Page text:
|Institution:||University of Oklahoma|
|Keywords:||Education, General.; Religious Liberty; Public Schooling|
|Full text PDF:||http://hdl.handle.net/11244/34802|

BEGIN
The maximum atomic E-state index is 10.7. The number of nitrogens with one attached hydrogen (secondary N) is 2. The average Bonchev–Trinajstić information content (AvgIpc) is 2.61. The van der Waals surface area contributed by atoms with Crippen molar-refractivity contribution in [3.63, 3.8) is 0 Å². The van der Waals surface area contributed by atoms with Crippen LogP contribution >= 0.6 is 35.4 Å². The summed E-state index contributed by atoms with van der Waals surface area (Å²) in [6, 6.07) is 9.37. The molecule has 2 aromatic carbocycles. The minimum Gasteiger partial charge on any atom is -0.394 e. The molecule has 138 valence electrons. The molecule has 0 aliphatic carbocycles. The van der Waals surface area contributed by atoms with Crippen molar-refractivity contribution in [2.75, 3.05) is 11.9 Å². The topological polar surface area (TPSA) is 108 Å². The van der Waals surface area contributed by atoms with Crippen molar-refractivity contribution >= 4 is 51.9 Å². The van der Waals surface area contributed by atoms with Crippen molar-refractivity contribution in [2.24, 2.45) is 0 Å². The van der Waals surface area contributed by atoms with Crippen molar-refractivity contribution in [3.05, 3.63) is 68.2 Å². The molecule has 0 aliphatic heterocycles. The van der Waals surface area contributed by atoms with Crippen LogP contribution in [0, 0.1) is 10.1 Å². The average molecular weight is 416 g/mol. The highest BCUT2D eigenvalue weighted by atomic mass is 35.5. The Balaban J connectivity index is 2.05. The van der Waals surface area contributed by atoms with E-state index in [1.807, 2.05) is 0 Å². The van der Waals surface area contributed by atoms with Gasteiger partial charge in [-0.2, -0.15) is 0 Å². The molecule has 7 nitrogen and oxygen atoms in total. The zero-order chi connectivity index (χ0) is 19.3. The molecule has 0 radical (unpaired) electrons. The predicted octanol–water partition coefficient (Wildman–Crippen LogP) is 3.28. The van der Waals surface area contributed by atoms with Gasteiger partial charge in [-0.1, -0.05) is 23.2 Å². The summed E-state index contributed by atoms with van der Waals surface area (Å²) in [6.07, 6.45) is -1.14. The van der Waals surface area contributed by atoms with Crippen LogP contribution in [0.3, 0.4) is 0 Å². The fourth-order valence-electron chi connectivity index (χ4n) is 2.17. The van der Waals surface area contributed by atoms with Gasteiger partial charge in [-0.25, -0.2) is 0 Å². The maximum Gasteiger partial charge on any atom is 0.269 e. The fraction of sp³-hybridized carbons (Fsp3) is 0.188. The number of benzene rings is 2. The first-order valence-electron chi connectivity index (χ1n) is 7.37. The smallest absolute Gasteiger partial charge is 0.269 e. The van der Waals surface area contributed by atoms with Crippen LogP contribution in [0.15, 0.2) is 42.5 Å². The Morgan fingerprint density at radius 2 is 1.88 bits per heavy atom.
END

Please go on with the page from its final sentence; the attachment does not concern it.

As the United States becomes increasingly religiously diverse, public schools must also face the implications of such diversity. While all public schools may not witness such diversity in the classroom, it is a socio-cultural phenomena impacting the greater public conversation about what it means to be a democratic nation with the constitutional provision of religious liberty. Because of an increasingly secularistic norm promoted in many schools and religious exclusivism dominating others, public schools risk marginalizing religious minorities. Furthermore, most public schools do not provide adequate education on religious thought or religious liberty, resulting in religious illiteracy that threatens to undermine an understanding of other nations in the international community, many of which are devoutly religious. However, attention to teaching about religion is not sufficient; schools must become places in which religious liberty may thrive and new understandings of the concept can continue to develop. This dissertation proposes a “New American Settlement” in the form of a thought experiment as a way for public educators and public schools to take religious liberty seriously and address continually expanding religious diversity – and the issues sparked by it – in keeping with constitutional commitments. The New American Settlement is a blend of educational thought and philosophy, including theories of multiple educational agency, experience, and care theories, as a way to regard religion as a live option – a critical component of taking religious liberty seriously. Furthermore, the New American Settlement considers specific religious notions that can be legitimately incorporated into secular educational thought to develop a system that takes religious liberty seriously. Practical application within schools is also considered as a thought experiment; the results of which conclude that the New American Settlement is much more feasible for most public school teachers than is dedicating more time, which many do not have, to teaching about religion. Advisors/Committee Members: Vaughn, Courtney (advisor), Hertzke, Allen (committee member), Davies, Mark (committee member), Maiden, Jeffrey (committee member), Smith, Joan (committee member).